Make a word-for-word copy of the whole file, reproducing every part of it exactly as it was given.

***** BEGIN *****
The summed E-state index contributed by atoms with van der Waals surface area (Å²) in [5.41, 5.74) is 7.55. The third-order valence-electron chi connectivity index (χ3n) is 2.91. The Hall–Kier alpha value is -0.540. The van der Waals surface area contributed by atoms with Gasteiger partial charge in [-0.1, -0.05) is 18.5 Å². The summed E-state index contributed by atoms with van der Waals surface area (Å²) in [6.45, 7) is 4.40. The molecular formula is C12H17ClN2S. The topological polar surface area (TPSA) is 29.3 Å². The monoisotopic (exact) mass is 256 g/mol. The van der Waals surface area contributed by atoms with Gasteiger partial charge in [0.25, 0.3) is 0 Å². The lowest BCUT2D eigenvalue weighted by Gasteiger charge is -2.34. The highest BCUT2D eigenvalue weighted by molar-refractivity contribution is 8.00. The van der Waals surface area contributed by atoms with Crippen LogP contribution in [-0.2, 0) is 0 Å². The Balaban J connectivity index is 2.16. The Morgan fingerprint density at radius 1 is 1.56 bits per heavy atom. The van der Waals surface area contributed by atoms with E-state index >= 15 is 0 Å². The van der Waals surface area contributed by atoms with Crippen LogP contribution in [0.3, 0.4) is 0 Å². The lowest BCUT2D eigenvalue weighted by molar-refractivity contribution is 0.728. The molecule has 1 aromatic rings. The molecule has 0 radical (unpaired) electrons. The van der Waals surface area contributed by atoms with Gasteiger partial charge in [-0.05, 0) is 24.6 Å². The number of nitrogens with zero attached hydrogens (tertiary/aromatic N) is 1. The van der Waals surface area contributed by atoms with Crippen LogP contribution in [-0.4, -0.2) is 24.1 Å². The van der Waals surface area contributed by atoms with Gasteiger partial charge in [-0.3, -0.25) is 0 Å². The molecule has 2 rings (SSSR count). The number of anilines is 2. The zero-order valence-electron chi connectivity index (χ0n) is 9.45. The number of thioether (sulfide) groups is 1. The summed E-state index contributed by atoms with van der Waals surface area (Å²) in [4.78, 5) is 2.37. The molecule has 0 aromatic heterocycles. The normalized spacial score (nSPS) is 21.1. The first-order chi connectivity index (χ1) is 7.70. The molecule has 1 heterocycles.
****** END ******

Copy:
The summed E-state index contributed by atoms with van der Waals surface area (Å²) in [5.41, 5.74) is 7.55. The third-order valence-electron chi connectivity index (χ3n) is 2.91. The Hall–Kier alpha value is -0.540. The van der Waals surface area contributed by atoms with Gasteiger partial charge in [-0.1, -0.05) is 18.5 Å². The summed E-state index contributed by atoms with van der Waals surface area (Å²) in [6.45, 7) is 4.40. The molecular formula is C12H17ClN2S. The topological polar surface area (TPSA) is 29.3 Å². The monoisotopic (exact) mass is 256 g/mol. The van der Waals surface area contributed by atoms with Gasteiger partial charge in [0.25, 0.3) is 0 Å². The lowest BCUT2D eigenvalue weighted by Gasteiger charge is -2.34. The highest BCUT2D eigenvalue weighted by molar-refractivity contribution is 8.00. The van der Waals surface area contributed by atoms with Crippen LogP contribution in [-0.2, 0) is 0 Å². The Balaban J connectivity index is 2.16. The Morgan fingerprint density at radius 1 is 1.56 bits per heavy atom. The van der Waals surface area contributed by atoms with E-state index >= 15 is 0 Å². The van der Waals surface area contributed by atoms with Crippen LogP contribution in [0.3, 0.4) is 0 Å². The lowest BCUT2D eigenvalue weighted by molar-refractivity contribution is 0.728. The molecule has 1 aromatic rings. The molecule has 0 radical (unpaired) electrons. The van der Waals surface area contributed by atoms with Gasteiger partial charge in [-0.05, 0) is 24.6 Å². The number of nitrogens with zero attached hydrogens (tertiary/aromatic N) is 1. The van der Waals surface area contributed by atoms with Crippen LogP contribution in [-0.4, -0.2) is 24.1 Å². The van der Waals surface area contributed by atoms with Gasteiger partial charge in [-0.3, -0.25) is 0 Å². The molecule has 2 rings (SSSR count). The number of anilines is 2. The zero-order valence-electron chi connectivity index (χ0n) is 9.45. The number of thioether (sulfide) groups is 1. The summed E-state index contributed by atoms with van der Waals surface area (Å²) in [4.78, 5) is 2.37. The molecule has 0 aromatic heterocycles. The normalized spacial score (nSPS) is 21.1. The first-order chi connectivity index (χ1) is 7.70. The molecule has 1 heterocycles.